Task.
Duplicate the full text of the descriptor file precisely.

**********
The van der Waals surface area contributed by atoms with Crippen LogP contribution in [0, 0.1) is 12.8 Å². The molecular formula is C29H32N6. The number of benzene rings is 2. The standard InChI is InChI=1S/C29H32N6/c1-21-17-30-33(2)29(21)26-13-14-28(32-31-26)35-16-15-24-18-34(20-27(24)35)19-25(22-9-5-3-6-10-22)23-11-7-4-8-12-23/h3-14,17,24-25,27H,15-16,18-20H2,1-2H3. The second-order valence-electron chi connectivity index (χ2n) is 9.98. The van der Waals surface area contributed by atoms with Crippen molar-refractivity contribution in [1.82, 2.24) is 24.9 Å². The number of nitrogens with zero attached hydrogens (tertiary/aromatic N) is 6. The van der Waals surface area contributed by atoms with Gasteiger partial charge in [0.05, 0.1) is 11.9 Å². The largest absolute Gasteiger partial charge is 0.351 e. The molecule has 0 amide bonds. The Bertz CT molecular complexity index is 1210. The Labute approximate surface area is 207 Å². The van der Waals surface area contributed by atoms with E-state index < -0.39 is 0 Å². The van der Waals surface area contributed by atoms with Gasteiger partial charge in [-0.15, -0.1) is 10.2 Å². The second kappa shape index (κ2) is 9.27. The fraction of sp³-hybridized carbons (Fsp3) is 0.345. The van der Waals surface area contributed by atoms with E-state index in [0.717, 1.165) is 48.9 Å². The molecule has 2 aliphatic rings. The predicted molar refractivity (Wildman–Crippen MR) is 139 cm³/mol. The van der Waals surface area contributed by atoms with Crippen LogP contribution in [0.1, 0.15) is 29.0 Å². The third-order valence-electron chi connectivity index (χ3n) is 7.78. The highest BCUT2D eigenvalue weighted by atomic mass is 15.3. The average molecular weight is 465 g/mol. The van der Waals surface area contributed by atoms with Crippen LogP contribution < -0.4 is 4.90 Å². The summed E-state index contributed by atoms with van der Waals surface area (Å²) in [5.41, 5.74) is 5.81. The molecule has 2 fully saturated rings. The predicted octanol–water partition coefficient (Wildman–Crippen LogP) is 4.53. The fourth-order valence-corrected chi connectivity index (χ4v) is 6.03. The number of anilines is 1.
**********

The van der Waals surface area contributed by atoms with Crippen LogP contribution in [0, 0.1) is 12.8 Å². The molecular formula is C29H32N6. The number of benzene rings is 2. The standard InChI is InChI=1S/C29H32N6/c1-21-17-30-33(2)29(21)26-13-14-28(32-31-26)35-16-15-24-18-34(20-27(24)35)19-25(22-9-5-3-6-10-22)23-11-7-4-8-12-23/h3-14,17,24-25,27H,15-16,18-20H2,1-2H3. The second-order valence-electron chi connectivity index (χ2n) is 9.98. The van der Waals surface area contributed by atoms with Crippen molar-refractivity contribution in [1.82, 2.24) is 24.9 Å². The number of nitrogens with zero attached hydrogens (tertiary/aromatic N) is 6. The van der Waals surface area contributed by atoms with Gasteiger partial charge in [0.05, 0.1) is 11.9 Å². The largest absolute Gasteiger partial charge is 0.351 e. The molecule has 0 amide bonds. The Bertz CT molecular complexity index is 1210. The Labute approximate surface area is 207 Å². The van der Waals surface area contributed by atoms with E-state index < -0.39 is 0 Å². The van der Waals surface area contributed by atoms with Gasteiger partial charge in [-0.15, -0.1) is 10.2 Å². The second kappa shape index (κ2) is 9.27. The fraction of sp³-hybridized carbons (Fsp3) is 0.345. The van der Waals surface area contributed by atoms with E-state index in [0.717, 1.165) is 48.9 Å². The molecule has 2 aliphatic rings. The predicted molar refractivity (Wildman–Crippen MR) is 139 cm³/mol. The van der Waals surface area contributed by atoms with Crippen LogP contribution in [0.1, 0.15) is 29.0 Å². The third-order valence-electron chi connectivity index (χ3n) is 7.78. The highest BCUT2D eigenvalue weighted by atomic mass is 15.3. The average molecular weight is 465 g/mol. The van der Waals surface area contributed by atoms with Crippen LogP contribution < -0.4 is 4.90 Å². The summed E-state index contributed by atoms with van der Waals surface area (Å²) in [5.41, 5.74) is 5.81. The molecule has 2 fully saturated rings. The predicted octanol–water partition coefficient (Wildman–Crippen LogP) is 4.53. The fourth-order valence-corrected chi connectivity index (χ4v) is 6.03. The number of anilines is 1.